NAVSUP Fleet Logistics Center Norfolk, Naval District Washington Postal Division Brings Mail Security to the Next Level

By David Smart, FLC Norfolk, NDW Director of Postal Operations

X-Ray Machine. First step in the screening process

 

The NAVSUP Fleet Logistics Center Norfolk (FLCN), Naval District Washington (NDW), Postal Division is the U.S. Navy’s first and largest centralized Consolidated Mail Facility (CMF), established in 1999 in Washington, DC to service the Department of the Navy (DON) in the National Capital Region (NCR). We process over 5 million mail items annually for over 400 Navy offices and 18 other Government agencies throughout the NCR. Today, we are the central mail facility for Joint Base Anacostia Bolling, Washington Navy Yard, Naval Support Facility Dahlgren and Indian Head, Naval Air Station Patuxent River, and Naval Support Activity Annapolis. Our primary focus is on security of mail, cost savings through mail consolidation, and maintaining good performance standards by conducting annual inspections of all mail facilities and delivery points. We also work closely with the U. S. Postal Service (USPS) to develop and maintain good delivery addresses to ensure the mail is processed efficiently through the USPS system.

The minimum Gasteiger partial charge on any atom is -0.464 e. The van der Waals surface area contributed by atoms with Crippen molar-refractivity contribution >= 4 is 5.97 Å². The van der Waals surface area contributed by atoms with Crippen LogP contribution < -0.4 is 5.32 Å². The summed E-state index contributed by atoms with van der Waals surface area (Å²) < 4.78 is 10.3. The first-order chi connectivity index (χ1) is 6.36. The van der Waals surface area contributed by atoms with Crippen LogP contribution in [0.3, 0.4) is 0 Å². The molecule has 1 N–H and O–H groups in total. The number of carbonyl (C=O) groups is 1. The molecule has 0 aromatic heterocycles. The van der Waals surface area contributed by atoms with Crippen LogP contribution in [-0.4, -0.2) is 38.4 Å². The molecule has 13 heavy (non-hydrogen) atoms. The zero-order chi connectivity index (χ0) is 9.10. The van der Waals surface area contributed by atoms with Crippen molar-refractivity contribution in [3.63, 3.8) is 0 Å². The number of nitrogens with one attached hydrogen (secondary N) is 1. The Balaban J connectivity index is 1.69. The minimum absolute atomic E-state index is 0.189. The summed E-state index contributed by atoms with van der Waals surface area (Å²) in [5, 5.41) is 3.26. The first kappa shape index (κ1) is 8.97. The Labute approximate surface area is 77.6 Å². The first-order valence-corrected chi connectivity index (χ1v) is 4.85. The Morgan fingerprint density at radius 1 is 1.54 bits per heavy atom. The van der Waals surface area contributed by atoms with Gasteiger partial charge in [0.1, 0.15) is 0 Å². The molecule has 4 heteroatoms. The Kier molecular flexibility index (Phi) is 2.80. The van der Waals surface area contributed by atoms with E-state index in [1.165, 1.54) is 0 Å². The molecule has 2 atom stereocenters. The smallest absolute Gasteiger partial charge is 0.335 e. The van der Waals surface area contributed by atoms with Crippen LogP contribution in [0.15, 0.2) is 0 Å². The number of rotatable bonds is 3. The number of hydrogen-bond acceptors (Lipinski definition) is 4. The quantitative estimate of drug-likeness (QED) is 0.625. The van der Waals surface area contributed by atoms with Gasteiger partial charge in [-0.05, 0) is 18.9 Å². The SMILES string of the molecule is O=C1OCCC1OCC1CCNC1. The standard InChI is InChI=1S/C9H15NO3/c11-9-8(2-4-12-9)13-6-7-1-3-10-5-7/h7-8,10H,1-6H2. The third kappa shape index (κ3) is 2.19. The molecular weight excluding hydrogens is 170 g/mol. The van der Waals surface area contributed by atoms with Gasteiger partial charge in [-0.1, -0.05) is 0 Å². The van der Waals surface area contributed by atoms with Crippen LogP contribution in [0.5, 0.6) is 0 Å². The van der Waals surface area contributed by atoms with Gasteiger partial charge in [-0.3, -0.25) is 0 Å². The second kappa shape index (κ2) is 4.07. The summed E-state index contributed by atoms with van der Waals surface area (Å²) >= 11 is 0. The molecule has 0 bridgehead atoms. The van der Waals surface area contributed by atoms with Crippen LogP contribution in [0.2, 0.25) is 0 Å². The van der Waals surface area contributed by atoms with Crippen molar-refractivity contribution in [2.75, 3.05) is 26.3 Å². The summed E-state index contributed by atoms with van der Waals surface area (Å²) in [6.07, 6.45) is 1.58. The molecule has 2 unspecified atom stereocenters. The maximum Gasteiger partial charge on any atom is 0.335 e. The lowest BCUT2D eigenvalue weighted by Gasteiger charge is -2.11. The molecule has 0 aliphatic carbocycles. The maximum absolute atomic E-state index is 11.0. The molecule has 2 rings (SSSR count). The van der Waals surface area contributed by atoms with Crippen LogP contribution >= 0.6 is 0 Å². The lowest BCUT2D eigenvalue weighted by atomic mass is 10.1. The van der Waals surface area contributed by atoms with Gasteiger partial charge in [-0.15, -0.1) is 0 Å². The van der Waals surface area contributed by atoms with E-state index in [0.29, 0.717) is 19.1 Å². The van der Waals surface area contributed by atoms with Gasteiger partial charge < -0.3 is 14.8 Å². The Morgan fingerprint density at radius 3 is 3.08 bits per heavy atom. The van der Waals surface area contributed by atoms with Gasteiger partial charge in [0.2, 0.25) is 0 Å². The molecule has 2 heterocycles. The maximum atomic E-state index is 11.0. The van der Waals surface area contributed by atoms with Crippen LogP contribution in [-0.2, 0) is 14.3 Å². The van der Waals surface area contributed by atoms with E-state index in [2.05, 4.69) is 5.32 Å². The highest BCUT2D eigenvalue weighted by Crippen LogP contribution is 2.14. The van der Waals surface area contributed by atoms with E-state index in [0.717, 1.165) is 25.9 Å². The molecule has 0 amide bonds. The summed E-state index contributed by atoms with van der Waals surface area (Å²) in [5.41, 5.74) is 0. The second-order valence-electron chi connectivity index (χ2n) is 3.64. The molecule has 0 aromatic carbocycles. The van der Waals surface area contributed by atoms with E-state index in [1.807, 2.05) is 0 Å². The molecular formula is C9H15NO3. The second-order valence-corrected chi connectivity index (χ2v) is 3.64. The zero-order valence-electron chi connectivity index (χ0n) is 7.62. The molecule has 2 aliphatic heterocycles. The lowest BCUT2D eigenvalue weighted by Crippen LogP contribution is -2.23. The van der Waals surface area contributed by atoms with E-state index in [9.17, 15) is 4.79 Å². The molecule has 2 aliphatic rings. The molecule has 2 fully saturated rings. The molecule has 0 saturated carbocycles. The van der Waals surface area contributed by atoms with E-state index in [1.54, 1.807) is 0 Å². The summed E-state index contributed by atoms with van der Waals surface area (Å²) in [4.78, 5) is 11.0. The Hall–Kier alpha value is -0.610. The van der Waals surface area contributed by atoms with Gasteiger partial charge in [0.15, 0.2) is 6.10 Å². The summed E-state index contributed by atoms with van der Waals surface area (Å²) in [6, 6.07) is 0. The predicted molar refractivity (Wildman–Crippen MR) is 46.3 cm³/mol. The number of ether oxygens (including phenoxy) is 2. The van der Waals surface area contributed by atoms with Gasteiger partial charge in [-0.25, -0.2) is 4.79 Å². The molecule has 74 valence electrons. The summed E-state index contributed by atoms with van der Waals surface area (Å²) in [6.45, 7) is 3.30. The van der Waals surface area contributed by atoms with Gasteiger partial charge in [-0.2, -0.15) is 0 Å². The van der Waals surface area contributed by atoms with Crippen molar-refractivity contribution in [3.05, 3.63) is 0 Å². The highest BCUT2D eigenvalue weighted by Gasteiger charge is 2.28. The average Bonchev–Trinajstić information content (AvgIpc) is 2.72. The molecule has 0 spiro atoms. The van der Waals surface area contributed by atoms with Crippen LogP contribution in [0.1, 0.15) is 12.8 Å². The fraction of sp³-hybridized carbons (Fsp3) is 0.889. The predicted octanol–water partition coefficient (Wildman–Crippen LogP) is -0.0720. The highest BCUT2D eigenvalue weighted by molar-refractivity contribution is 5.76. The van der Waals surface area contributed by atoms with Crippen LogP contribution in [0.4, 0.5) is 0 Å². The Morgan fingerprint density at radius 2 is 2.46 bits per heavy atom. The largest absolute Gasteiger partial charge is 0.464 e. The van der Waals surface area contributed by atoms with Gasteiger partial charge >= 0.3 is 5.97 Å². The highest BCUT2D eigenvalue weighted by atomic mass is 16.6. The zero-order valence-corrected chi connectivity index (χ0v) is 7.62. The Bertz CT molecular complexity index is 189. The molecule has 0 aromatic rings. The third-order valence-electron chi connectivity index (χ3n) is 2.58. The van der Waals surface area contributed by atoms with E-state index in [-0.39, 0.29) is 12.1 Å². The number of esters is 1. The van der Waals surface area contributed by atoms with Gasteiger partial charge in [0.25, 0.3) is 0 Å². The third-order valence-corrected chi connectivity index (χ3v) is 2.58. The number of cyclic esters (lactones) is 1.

When it comes to the security of the mail, the NAVSUP FLC Norfolk NDW Postal Division was the first Navy location to receive and put into operation a Mail Screening Containment Unit. This increased capability ensures that 100 percent of all incoming mail processed uses cutting-edge technology to detect any hazardous materials that may be present. The entire process is conducted inside of an enclosed negative pressure screening unit. This process ensures that if a hazardous material is present, it will be contained inside of a screening unit and minimizes exposure to anyone in the building.

With a staff of 37 civilian employees and 18 contract employees, the NAVSUP FLC Norfolk NDW Postal Division strives daily to provide the best quality service to our customers, while ensuring the most safe, efficient and cost effective means are used.

Spring 2018